Yet, according to Innova Trends Survey 2023, when it comes to plant-based products, taste and texture remain the top two things that leave consumers wanting. Surprisingly, the third most important thing that consumers would like to see more of from plant-based were standalone products that did not try to mimic meat or dairy.
However, that’s not all.
Source: Innova Trends Survey 2023
While 48% of consumers surveyed claim to be at least “cutting back” on meat and dairy, that same survey found that despite limiting their consumption of animal products, 47% of consumers don’t see it necessary to consume direct substitutes.
In another survey, Innova discovered that “Plants in their more natural state are already among the most popular alternatives to meat”. In fact, while vegetables and legumes came in second and fourth, respectively, plant-based “alternatives” only ranked ninth overall.
This data suggests that meeting consumer needs for plant-based might require a different approach towards innovation.
It shows that while they want more plant-based products, above all, they just want more delicious food options that they can feel good about.
More Options = More Opportunities
Reorienting your innovation strategy away from animal-based replacements unlocks nearly limitless possibilities. This also solves one of the biggest hurdles for consumers on the fence about these products: a lack of options.
Greater adoption of these products really is a numbers game, with 1 in 5 consumers saying they don’t include plant-based foods in their diet because of a lack of options. Conversely, 43% say they started to purchase more of these products simply because a wider array of options had become available.
Removing the constraints of replication is exciting for developers of any size, from start-ups to established CPGs.
It means that plant-based innovation becomes a blank canvas for green gastronomic delights that puts taste and creating memorable eating experiences back at the forefront.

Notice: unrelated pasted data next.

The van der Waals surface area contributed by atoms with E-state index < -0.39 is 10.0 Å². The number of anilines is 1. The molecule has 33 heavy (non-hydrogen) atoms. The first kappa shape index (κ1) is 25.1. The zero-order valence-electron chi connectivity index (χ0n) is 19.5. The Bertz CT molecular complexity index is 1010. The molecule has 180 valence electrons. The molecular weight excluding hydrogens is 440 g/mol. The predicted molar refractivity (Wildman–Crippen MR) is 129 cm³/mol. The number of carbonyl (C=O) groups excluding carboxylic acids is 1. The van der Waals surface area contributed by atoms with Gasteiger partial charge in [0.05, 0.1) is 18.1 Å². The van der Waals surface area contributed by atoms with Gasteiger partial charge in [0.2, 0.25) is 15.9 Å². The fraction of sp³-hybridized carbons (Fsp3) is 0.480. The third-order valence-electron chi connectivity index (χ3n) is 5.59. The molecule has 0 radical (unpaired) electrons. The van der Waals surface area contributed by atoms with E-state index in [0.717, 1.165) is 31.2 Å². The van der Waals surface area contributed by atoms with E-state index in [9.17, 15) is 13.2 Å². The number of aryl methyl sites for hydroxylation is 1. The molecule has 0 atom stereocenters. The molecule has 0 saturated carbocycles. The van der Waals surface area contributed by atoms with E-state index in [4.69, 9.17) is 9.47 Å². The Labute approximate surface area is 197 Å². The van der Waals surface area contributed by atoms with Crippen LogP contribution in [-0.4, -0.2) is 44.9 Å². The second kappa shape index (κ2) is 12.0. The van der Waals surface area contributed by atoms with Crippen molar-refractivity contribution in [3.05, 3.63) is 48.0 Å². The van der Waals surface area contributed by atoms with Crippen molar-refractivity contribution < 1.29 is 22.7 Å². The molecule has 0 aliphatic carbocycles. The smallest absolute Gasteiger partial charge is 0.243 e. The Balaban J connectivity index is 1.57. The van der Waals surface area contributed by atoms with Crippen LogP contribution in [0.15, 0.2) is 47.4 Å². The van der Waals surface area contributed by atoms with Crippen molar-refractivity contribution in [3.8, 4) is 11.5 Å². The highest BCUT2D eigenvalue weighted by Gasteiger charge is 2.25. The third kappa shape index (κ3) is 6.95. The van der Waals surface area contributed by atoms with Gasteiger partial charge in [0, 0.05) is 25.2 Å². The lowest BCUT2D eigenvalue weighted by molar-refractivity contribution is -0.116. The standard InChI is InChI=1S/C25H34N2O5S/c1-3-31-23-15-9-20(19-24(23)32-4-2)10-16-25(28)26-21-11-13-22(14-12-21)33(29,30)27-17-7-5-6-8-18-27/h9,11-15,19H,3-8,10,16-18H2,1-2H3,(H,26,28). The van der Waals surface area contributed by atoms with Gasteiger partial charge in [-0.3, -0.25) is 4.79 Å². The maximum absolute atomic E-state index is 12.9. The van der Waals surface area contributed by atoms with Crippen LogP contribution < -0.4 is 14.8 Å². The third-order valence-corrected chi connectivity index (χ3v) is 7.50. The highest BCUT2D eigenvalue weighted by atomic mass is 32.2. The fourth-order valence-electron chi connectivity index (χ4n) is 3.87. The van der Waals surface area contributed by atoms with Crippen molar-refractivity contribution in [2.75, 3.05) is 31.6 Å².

With this approach, honouring the natural tastes of your ingredients becomes a selling point rather than something to try and cover up.
From exotic flavours to plant-based versions of traditional or local cuisines, coming at innovation with consumers’ needs and tastebuds as the priority creates endless opportunities for success.
At the end of the day, taste is still king, and that is where having a partner like Edlong can make the difference.
Collaborating with us from the start of your project lets you leverage our team’s experience and expertise to help your development move at the speed of innovation while keeping taste top of mind.
About the Author: Anne Marie Butler, Edlong Global Director of Strategy and Innovation
I help food stakeholders from startups to CPGs solve complex flavor problems and accelerate innovation within the food space. Through my 15+ years of experience, I’ve gained skills as a food technologist, thought partner, and leader. My clients and team appreciate my collaborative, humanistic approach to problem solving. In an increasingly tech-centric world, I think that human connection is the source of innovation. Through my work, I’ve realized how important it is to be more proactive about inviting stakeholders into conversations around flavor innovation. I’m not working alone, and I don’t want to be thinking alone either.
Innova Trends Survey 2023